From the Earth to the Moon (1958) starring Joseph Cotten, George Sanders
Synopsis of From the Earth to the Moon
Set just after the American civil war, businessman and inventor Victor Barbicane invents a new source of power called Power X. He plans to use it to power rockets, and to show its potential he plans to send a projectile to the moon. Joining him for the trip are his assistant Ben Sharpe, Barbicane’s arch-rival Stuyvesant Nicholl, and Nicholl’s daughter Virginia. Nicholl believes that Power X goes against the will of God and sabotages the projectile so that they cannot return to earth, setting up a suspenseful finale as they battle to repair the projectile. …From the Earth to the Moon
Review of From the Earth to the Moon
In short, From the Earth to the Moon is a very enjoyable movie. It’s relatively faithful to the original Jules Verne story, which is good. It does add a romantic subplot, which doesn’t detract from the movie. But the best part of the movie is the interaction between Joseph Cotten and George Sanders. They’re a pair of wonderful actors, but more than that, they portray two diametric opposites. Neither is evil. You can even argue that neither is wrong. Although clearly Sanders’ religious extremism is meant to push the scale in Cotten’s favor.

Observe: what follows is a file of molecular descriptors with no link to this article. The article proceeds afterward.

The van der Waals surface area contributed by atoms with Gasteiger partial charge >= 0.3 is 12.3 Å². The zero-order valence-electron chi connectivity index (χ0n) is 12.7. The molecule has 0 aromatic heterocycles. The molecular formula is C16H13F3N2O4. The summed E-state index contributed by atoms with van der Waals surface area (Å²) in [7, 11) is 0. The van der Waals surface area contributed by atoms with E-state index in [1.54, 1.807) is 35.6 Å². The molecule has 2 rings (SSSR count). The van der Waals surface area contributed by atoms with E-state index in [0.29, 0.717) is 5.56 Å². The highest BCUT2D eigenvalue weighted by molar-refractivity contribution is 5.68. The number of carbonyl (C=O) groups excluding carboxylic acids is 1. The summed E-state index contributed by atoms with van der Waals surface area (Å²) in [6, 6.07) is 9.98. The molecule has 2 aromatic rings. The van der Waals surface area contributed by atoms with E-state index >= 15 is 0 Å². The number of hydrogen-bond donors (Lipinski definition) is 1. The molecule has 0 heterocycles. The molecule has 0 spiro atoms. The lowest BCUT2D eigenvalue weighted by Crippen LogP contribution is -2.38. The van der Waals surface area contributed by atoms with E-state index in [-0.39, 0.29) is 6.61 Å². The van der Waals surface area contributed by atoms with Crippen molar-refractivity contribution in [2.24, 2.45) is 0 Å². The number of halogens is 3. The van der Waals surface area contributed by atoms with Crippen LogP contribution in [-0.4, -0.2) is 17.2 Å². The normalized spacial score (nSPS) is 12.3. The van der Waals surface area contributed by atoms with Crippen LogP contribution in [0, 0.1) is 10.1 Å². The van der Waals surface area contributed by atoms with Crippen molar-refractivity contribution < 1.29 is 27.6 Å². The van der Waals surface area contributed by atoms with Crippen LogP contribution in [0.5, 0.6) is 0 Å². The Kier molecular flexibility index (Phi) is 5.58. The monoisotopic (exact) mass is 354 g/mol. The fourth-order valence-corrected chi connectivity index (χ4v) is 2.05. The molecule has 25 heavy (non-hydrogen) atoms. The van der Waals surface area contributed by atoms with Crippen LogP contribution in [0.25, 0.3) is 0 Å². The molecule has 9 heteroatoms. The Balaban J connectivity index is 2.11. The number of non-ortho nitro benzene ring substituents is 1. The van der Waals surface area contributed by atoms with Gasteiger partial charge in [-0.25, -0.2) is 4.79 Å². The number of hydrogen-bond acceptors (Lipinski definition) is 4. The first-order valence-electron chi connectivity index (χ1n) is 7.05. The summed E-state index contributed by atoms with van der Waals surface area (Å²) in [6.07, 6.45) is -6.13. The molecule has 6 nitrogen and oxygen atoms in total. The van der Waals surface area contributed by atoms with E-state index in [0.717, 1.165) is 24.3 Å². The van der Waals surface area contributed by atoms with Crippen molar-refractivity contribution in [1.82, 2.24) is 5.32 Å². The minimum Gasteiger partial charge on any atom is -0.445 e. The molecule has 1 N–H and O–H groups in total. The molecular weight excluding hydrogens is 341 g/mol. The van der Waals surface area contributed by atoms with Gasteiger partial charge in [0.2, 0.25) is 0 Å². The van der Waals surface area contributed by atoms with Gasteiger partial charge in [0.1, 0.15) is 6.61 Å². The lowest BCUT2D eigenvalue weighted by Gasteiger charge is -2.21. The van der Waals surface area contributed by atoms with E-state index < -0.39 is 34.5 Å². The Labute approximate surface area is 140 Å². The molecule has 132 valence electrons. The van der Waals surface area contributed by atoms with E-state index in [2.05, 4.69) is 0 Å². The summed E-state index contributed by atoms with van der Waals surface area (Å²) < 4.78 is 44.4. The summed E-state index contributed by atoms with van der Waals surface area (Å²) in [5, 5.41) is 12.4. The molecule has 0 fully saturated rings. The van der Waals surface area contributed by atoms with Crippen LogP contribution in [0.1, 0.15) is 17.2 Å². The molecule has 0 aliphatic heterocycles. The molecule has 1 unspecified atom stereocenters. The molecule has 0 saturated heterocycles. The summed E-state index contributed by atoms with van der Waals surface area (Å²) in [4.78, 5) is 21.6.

Cast of characters in From the Earth to the Moon
Victor Barbicane (Joseph Cotten, I’ll Be Seeing You, The Abominable Dr. Phibes). A munitions manufacturer, who made a fortune during the American Civil War. And, now that peace has come, he needs to find something to do with his life. With the discovery of Power X, he thinks he’s found it. And a peaceful use for that destructive force. Stuyvesant Nicholl (George Sanders, Village of the Damned, The Picture of Dorian Gray). Barbicane’s opposite number. They were on opposite sides of the Civil War. He created armor, which Barbicane swiftly found ways to shatter. A religious man, he fears that Barbicane’s Power X is an affront to God Himself. Though why he feels that he needs to help God is an unanswered question. However, he has a deep love for his daughter …
- Virginia Nicholl (Debra Paget, House of Strangers). Nicholl’s daughter, who initially agrees totally with her father. And distrusts Barbicane, certain that he’s up to no good. But his handsome assistant is another story …
- Ben Sharpe (Don Dubbins, Tribute to a Bad Man). Barbicane’s right-hand man, who’s almost like a son to him. He takes Barbicane’s point of view, and returns Virginia’s affections.